2014 Summer Reading Opportunities
We strongly encourage students to read over the summer because of the many benefits. Please use this list for suggestions.
You can also visit these reading websites:
www.goodreads.com/list/tag/middle-school www.teenreads.com www.guysread.com
Al Capone Does My Shirts by Gennifer Choldenko
Moose moves to Alcatraz Island in 1935 when guards' families were housed there, and has to contend with his extraordinary new environment in addition to life with his autistic sister.
Amelia Lost: the life and disappearance of Amelia Earhart by Candace Fleming
Traces the life of aviator Amelia Earhart from her childhood to her final flight - with incredible photos, maps, and handwritten notes from Amelia herself.
Crossing the Wire by Will Hobbs
Fifteen-year-old Victor Flores attempts to cross the border from Mexico to United States to find work and send money home. From hiking miles through the desert to going days without food, Victor struggles to survive.
Doll Bones by Holly Black
A doll that may be haunted leads three friends on a thrilling adventure in this delightfully creepy novel.
Goblin Secrets by William Alexancer
Hoping to find his lost brother, Rownie escapes the home of the witch Graba and joins a troupe of goblins who perform in Zombay, a city where humans are forbidden to wear masks and act in plays.
Skulduggery Pleasant by Derek Landy
Sidesplittingly funny, nail-bitingly spooky, and thrillingly original, this breakneck tale of magic and adventure marks the debut of a pair of heroes unlike any other before (12 year old girl and animated skeleton) who must save the world from an ancient evil.
Hold Fast by Blue Balliet
On a cold winter day in Chicago, Early's father disappeared, and now she, her mother, and her brother have been forced to flee their apartment and join the ranks of the homeless—and it's up to Early to hold her family together to solve the mystery surrounding her father.
One Crazy Summer by Rita Garcia-Williams
In the summer of 1968, after travelling from Brooklyn to Oakland, California, to spend a month with the mother they barely know, eleven-year-old Delphine and her two younger sisters arrive to a cold welcome as they discover that their mother, a dedicated poet and printer, is resentful of the intrusion of their visit and wants them to attend a nearby Black Panther summer camp.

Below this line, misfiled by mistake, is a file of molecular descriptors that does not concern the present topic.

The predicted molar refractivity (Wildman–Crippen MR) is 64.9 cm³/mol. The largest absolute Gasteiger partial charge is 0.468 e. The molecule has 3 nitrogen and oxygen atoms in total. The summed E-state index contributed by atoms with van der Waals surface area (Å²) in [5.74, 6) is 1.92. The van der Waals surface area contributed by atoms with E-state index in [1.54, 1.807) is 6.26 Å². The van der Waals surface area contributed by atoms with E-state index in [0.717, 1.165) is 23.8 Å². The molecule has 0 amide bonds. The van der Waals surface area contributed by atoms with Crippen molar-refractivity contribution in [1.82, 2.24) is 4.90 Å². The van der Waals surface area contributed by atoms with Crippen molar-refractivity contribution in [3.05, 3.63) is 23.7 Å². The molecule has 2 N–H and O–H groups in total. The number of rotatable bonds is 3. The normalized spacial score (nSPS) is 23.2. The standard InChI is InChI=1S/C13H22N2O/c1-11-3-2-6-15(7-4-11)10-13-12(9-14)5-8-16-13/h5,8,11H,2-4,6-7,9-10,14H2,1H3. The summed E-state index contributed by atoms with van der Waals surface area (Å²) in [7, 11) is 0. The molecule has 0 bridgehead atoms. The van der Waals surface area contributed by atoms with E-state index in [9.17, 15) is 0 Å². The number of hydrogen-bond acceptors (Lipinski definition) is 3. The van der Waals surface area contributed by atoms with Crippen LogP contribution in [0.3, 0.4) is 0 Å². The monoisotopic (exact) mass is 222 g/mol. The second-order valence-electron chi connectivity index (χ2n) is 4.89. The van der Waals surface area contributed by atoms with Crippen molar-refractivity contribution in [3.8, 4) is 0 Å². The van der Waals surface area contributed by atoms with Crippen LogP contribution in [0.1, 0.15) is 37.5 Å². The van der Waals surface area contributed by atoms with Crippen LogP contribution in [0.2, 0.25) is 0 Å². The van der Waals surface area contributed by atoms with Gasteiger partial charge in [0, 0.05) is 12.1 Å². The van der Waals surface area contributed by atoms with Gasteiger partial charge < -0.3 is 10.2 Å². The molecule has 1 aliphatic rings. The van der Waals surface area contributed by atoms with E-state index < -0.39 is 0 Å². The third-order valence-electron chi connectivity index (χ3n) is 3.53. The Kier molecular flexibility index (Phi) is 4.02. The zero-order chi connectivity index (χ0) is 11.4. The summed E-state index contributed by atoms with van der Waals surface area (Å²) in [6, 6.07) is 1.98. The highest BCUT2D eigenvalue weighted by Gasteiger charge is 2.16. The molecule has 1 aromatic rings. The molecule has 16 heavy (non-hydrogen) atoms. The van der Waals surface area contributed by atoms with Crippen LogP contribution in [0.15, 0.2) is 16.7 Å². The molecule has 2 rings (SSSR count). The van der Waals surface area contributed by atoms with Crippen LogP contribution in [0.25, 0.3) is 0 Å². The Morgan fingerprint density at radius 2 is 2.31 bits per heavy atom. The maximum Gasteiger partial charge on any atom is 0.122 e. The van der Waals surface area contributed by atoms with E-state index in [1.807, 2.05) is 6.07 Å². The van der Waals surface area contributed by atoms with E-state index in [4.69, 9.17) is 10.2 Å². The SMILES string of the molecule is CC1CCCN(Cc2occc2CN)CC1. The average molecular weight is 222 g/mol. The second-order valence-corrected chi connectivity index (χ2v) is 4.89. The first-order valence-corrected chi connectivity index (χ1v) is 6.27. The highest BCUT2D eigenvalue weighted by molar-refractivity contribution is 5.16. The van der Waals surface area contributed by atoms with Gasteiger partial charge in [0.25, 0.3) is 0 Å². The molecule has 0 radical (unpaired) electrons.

Phineas Gage by John Fleischman
Through the case history of Phineas Gage, a 19th century Vermonter who had an iron bar driven through his brain and lived, the book examines what is known of brain function.
The Thing About Luck by Cynthia Kadohata
Just when 12-year-old Summer thinks nothing else can possibly go wrong in a year of bad luck, an emergency takes her parents to Japan, leaving Summer to care for her little brother while helping her grandmother cook and do laundry for harvest workers.
When You Reach Me by Rebecca Stead
As her mother prepares to be a contestant on the 1980s television game show, "The $20,000 Pyramid," a twelve-year-old New York City girl tries to make sense of a series of mysterious notes received from an anonymous source that seems to defy the laws of time and space.
Code Talker: A novel about the Navajo Marines
by Joseph Bruchac
After being taught in a boarding school run by whites that Navajo is a useless language, Ned Begay and other Navajo men are recruited by the Marines to become Code Talkers, sending messages during World War II in their native tongue.
Fever, 1793 by Laurie Halse Anderson
In 1793, Philadelphia, 16-year-old Matilda cook, who is separated from her sick mother, learns about perseverance and self-reliance when she is forced to cope with the horrors of a yellow fever epidemic.
Flags of Our Fathers: Heroes of Iwa Jima
by James Bradley
In February 1945, American Marines plunged into the surf at Iwo Jima and into history. The son of one of the flag raisers has written a powerful account of six very different men who came together in the heroic battle for the Pacific's most crucial island.
Nothing But the Truth: A Documentary Novel by Avi
A ninth-grader's suspension for singing "The Star-Spangled Banner" during homeroom becomes a national news story.
Pop by Gordon Kormam
After moving to a new town, Marcus strikes up a friendship with Charlie Popovich, a former pro football player. As the two grow closer, Marcus learns that Charlie has early onset Alzheimer's disease as a result of suffering head injuries during his career.